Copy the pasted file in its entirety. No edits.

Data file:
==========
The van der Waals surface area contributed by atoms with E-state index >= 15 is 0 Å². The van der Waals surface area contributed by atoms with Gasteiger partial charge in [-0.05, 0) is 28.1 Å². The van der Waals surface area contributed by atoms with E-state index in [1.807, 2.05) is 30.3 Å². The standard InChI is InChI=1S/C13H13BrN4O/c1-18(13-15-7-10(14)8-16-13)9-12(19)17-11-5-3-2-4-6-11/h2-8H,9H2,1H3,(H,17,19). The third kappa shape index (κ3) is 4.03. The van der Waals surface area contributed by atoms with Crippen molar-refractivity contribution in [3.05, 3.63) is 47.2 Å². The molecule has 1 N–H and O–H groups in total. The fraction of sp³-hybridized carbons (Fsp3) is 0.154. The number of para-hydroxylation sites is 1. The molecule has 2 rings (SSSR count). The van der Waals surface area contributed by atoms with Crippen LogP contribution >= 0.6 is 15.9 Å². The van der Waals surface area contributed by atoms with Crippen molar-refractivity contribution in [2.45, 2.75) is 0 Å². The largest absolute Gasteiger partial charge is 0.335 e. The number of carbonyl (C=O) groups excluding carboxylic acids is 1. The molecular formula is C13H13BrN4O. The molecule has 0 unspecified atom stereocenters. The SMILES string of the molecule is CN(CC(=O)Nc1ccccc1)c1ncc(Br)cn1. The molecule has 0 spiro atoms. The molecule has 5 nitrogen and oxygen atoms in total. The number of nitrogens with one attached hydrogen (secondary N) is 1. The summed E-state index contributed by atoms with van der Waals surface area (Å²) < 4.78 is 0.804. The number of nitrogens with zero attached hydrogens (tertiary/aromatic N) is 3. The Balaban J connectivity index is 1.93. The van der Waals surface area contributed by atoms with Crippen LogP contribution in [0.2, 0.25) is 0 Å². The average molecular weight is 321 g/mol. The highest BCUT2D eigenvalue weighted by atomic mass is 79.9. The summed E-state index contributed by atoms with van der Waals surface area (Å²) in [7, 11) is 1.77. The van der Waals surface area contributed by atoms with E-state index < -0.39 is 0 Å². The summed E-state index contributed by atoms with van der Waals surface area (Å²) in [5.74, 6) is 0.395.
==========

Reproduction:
The van der Waals surface area contributed by atoms with E-state index >= 15 is 0 Å². The van der Waals surface area contributed by atoms with Gasteiger partial charge in [-0.05, 0) is 28.1 Å². The van der Waals surface area contributed by atoms with E-state index in [1.807, 2.05) is 30.3 Å². The standard InChI is InChI=1S/C13H13BrN4O/c1-18(13-15-7-10(14)8-16-13)9-12(19)17-11-5-3-2-4-6-11/h2-8H,9H2,1H3,(H,17,19). The third kappa shape index (κ3) is 4.03. The van der Waals surface area contributed by atoms with Crippen molar-refractivity contribution in [3.05, 3.63) is 47.2 Å². The molecule has 1 N–H and O–H groups in total. The fraction of sp³-hybridized carbons (Fsp3) is 0.154. The number of para-hydroxylation sites is 1. The molecule has 2 rings (SSSR count). The van der Waals surface area contributed by atoms with Crippen LogP contribution >= 0.6 is 15.9 Å². The van der Waals surface area contributed by atoms with Crippen molar-refractivity contribution in [2.45, 2.75) is 0 Å². The largest absolute Gasteiger partial charge is 0.335 e. The number of carbonyl (C=O) groups excluding carboxylic acids is 1. The molecular formula is C13H13BrN4O. The molecule has 0 unspecified atom stereocenters. The SMILES string of the molecule is CN(CC(=O)Nc1ccccc1)c1ncc(Br)cn1. The molecule has 0 spiro atoms. The molecule has 5 nitrogen and oxygen atoms in total. The number of nitrogens with one attached hydrogen (secondary N) is 1. The summed E-state index contributed by atoms with van der Waals surface area (Å²) < 4.78 is 0.804. The number of nitrogens with zero attached hydrogens (tertiary/aromatic N) is 3. The Balaban J connectivity index is 1.93. The van der Waals surface area contributed by atoms with Crippen LogP contribution in [0.2, 0.25) is 0 Å². The average molecular weight is 321 g/mol. The highest BCUT2D eigenvalue weighted by atomic mass is 79.9. The summed E-state index contributed by atoms with van der Waals surface area (Å²) in [7, 11) is 1.77. The van der Waals surface area contributed by atoms with E-state index < -0.39 is 0 Å². The summed E-state index contributed by atoms with van der Waals surface area (Å²) in [5.74, 6) is 0.395.